Objective: This article examines the form and function of spontaneous communication and outcome predictors in nonverbal children with autism following classroom-based intervention (Picture Exchange Communication System [PECS] training).
Method: 84 children from 15 schools participated in a randomized controlled trial (RCT) of PECS (P. Howlin, R. K. Gordon, G. Pasco, A. Wade, & T. Charman, 2007). They were aged 4-10 years (73 boys). Primary outcome measure was naturalistic observation of communication in the classroom. Multilevel Poisson regression was used to test for intervention effects and outcome predictors.
Results: Spontaneous communication using picture cards, speech, or both increased significantly following training (rate ratio [RR] =1.90, 95% CI [1.46, 2.48], p < .001; RR = 1.77, 95% CI [1.35, 2.32], p < .001; RR = 3.74, 95% CI [2.19, 6.37], p < .001, respectively). Spontaneous communication to request objects significantly increased (RR = 2.17, 95% CI [1.75, 2.68], p < .001), but spontaneous requesting for social purposes did not (RR = 1.34, 95% CI [0.83, 2.18], p = .237). Only the effect on spontaneous speech persisted by follow-up (9 months later). Less severe baseline autism symptomatology (lower Autism Diagnosis Observation Schedule [ADOS] score; C. Lord et al., 2000) was associated with greater increase in spontaneous speech (RR = 0.90, 95% CI [0.83, 0.98], p = .011) and less severe baseline expressive language impairment (lower ADOS item A1 score), with larger increases in spontaneous use of speech and pictures together (RR = 0.62, 95% CI [0.44, 0.88], p = .008).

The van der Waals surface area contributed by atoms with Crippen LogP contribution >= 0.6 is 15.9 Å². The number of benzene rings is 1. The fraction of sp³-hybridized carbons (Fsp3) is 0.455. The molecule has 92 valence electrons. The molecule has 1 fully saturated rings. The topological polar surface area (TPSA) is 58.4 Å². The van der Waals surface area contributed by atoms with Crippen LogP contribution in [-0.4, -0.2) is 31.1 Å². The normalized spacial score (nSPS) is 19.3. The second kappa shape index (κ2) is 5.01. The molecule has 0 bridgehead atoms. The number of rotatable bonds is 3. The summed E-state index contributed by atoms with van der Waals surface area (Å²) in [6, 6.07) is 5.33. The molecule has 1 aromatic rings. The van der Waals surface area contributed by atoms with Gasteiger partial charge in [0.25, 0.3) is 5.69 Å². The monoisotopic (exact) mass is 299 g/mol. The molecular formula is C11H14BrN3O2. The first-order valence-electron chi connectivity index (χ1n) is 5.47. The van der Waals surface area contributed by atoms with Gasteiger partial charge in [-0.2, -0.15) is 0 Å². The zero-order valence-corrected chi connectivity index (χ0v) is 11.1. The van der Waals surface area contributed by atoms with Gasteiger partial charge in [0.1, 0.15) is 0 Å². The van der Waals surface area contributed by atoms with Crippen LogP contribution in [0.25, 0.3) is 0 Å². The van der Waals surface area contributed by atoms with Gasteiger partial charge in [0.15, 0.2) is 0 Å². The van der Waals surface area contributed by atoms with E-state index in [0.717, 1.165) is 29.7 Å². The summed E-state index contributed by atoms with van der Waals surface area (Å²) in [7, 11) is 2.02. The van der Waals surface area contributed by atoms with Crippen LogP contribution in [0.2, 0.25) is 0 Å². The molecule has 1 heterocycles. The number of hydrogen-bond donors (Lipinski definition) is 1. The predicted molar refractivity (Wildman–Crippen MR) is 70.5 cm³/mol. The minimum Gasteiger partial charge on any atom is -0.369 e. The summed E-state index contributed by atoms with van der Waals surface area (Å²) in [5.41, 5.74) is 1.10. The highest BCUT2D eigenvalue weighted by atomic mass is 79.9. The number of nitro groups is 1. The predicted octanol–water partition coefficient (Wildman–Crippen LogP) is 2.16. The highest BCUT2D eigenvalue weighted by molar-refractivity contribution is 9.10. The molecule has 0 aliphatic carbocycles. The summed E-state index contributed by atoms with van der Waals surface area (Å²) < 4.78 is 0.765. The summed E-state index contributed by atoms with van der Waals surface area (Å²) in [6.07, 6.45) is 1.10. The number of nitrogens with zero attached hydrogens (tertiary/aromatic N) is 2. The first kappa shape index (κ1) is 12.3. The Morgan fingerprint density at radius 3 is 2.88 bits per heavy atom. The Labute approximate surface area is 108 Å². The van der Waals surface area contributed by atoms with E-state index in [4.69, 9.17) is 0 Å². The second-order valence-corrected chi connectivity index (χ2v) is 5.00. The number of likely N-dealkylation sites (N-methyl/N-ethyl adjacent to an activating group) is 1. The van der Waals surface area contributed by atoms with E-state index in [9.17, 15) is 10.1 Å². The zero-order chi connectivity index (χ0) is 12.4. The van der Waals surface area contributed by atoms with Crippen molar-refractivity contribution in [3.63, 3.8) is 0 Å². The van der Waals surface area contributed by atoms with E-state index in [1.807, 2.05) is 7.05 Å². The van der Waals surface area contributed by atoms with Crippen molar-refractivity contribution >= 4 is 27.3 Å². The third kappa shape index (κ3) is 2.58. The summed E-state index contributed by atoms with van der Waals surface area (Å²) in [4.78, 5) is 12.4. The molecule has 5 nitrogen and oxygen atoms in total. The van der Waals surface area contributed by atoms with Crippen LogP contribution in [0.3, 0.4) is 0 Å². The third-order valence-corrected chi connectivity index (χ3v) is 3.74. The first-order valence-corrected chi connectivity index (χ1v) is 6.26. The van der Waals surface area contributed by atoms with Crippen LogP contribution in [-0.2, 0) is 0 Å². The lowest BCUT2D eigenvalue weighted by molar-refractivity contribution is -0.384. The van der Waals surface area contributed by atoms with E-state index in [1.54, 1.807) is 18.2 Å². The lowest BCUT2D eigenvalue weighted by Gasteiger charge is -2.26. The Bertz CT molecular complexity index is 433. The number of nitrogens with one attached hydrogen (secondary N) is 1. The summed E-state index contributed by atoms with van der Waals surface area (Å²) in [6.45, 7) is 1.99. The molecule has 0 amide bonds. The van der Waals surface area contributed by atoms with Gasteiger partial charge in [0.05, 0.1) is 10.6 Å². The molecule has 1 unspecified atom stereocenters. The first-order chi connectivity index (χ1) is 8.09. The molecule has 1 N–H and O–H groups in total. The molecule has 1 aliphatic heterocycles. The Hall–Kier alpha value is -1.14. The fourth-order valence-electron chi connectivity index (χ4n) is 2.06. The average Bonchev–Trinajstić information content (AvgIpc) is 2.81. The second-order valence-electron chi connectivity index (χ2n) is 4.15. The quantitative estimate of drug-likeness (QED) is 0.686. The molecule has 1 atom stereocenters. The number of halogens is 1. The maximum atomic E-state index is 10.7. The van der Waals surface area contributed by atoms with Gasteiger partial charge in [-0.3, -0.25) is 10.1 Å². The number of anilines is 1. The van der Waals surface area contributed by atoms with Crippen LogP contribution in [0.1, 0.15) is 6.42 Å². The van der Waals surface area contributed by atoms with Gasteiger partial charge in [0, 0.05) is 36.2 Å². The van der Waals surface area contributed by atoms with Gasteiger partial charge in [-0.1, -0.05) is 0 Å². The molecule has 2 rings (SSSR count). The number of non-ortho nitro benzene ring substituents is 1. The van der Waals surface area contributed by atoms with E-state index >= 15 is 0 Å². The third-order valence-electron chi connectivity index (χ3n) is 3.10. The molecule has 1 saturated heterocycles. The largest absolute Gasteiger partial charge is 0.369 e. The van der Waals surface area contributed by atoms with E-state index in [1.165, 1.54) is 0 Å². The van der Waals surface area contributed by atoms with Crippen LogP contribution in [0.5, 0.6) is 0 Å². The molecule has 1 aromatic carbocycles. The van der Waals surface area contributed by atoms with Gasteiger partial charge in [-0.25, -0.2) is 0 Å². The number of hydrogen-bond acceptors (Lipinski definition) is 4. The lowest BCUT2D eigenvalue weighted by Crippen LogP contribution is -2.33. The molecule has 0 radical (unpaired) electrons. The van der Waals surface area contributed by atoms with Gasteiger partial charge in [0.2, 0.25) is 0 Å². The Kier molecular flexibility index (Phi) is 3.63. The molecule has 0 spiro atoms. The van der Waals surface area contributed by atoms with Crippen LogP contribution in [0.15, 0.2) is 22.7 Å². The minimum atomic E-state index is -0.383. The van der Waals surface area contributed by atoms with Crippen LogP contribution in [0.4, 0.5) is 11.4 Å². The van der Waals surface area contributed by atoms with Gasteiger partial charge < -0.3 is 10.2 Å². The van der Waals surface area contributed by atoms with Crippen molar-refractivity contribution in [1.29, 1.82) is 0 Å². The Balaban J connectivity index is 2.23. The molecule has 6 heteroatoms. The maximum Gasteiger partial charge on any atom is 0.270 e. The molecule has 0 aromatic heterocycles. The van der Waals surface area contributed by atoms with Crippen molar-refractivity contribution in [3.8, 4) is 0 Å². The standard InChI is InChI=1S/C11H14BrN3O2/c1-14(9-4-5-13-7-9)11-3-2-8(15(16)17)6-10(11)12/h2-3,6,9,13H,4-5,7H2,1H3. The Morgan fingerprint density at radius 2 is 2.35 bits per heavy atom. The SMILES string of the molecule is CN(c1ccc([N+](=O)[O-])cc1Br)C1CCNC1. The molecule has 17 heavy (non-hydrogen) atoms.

Conclusion: Overall, PECS appeared to enhance children's spontaneous communication for instrumental requesting using pictures, speech, or a combination of both. Some effects of training were moderated by baseline factors. For example, PECS appears to have increased spontaneous speech in children who could talk a little at baseline.